This is why I don't often preach against particular sins. I preach grace and peace; I preach about faith and the means of grace as the foci of faith through which we are enabled to live the Christian life and overcome the power of sin in our lives. Even though I don't preach against specific sins, it is amazing to witness that people will hear the Gospel and their lives are changed by God's grace. Imagine that! I don't beat on people, and yet God still changes them!
This was true for Darius, a 25 year old fashion model and male prostitute who, over a year ago, began listening to my on-line audio sermons and bible studies. A few months back he began writing to me, telling me about who he was and what listening to my internet ministry meant to him. In one very powerful E-mail, he wrote:
Since I began listening to you I gave my life to Jesus. I told him, several months ago, to take me and change me. If there is anything in my life that He wanted to change, I told him to change me. I accepted Jesus as my Lord and savior, and I meant it. Little did I realize that Jesus means it too.
As I said in a prior e-mail, I have been an "Escort," a male prostitute, for 7 years. I have lived a life that did not give glory to God but, rather, denied God. Faith in Jesus was the farthest thing from my interest but God through your writings your sermons and your Bible Studies has been working on me. He has shown me how my life style was harmful and wrong and not what He wanted from me. And, so, last week, I quit and renounced the male prostitution business. I began informing my clients that I was no longer in that business, and I told them why. Most don't understand, many have been angry, but as few are curious. And, who knows, maybe Jesus will now use me in a way to tell them about the love of God that I have learned from your messages. Maybe people can see in me that God really does change lives, that forgiveness of sin is possible, that a new life in Christ is real if only we will accept the grace He freely offers.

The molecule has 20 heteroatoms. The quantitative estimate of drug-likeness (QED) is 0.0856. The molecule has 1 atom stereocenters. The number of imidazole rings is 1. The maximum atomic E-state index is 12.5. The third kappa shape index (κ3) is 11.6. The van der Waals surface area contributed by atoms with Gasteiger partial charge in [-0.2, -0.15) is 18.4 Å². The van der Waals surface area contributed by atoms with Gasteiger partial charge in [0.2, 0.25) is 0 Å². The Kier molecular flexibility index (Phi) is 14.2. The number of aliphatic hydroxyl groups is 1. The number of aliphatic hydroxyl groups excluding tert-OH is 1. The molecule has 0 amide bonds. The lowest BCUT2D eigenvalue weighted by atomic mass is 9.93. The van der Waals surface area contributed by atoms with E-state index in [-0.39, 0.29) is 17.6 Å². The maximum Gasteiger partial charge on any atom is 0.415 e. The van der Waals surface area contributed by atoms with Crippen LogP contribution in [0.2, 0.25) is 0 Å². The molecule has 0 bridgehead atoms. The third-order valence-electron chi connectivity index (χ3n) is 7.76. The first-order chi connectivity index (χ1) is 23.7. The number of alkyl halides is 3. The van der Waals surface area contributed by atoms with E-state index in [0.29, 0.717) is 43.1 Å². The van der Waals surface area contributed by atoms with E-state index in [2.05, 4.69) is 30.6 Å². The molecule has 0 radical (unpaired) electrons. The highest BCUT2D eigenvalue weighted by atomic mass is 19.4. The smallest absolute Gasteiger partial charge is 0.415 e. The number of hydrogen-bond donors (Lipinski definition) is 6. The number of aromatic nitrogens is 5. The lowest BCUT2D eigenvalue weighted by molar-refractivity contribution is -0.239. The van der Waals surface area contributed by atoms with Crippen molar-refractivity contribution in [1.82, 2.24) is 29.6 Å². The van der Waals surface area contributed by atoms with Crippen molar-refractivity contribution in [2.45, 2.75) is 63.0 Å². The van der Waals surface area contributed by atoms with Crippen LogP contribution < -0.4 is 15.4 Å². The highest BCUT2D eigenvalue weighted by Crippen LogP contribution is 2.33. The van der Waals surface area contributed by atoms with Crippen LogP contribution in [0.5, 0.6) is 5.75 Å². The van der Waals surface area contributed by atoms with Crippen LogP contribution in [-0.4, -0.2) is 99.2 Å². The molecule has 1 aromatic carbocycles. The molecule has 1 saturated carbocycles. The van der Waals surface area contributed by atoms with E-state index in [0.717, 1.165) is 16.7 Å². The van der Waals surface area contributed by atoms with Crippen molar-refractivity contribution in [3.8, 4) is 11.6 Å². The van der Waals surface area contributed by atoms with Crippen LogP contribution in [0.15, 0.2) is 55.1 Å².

I know I'm still not the person Jesus wants me to be, but I don't think He's done working on me. My prayer is that I can continue to learn about Jesus, continue to grow in his grace, and to do this I'll keep listening to you.
As Darius discovered, Jesus intends to be the Lord of our lives. If we accept the life he offers us, a life of forgiveness and an eternal relationship with the Father, we cannot help but be changed. The changes may not be quite what we, or others, expected, nor may they happen as fast as we or others might expect, but they will come. And, when they do, they will be real and life-transforming.
I thank God for the Gospel, the “good news,” of Jesus Christ which enables not just salvation but true sanctification. I thank God that we have been placed here to proclaim this message through words and deeds. And, I am thankful that God has blessed us with a voice which, through the internet, reaches around the world with this most important message. May all that we do and say be directed toward sharing the Gospel with every "Darius" whom we meet, and let us simply trust God that God will know where and how to change them.
© 2006, Rev. Gregory S. Neal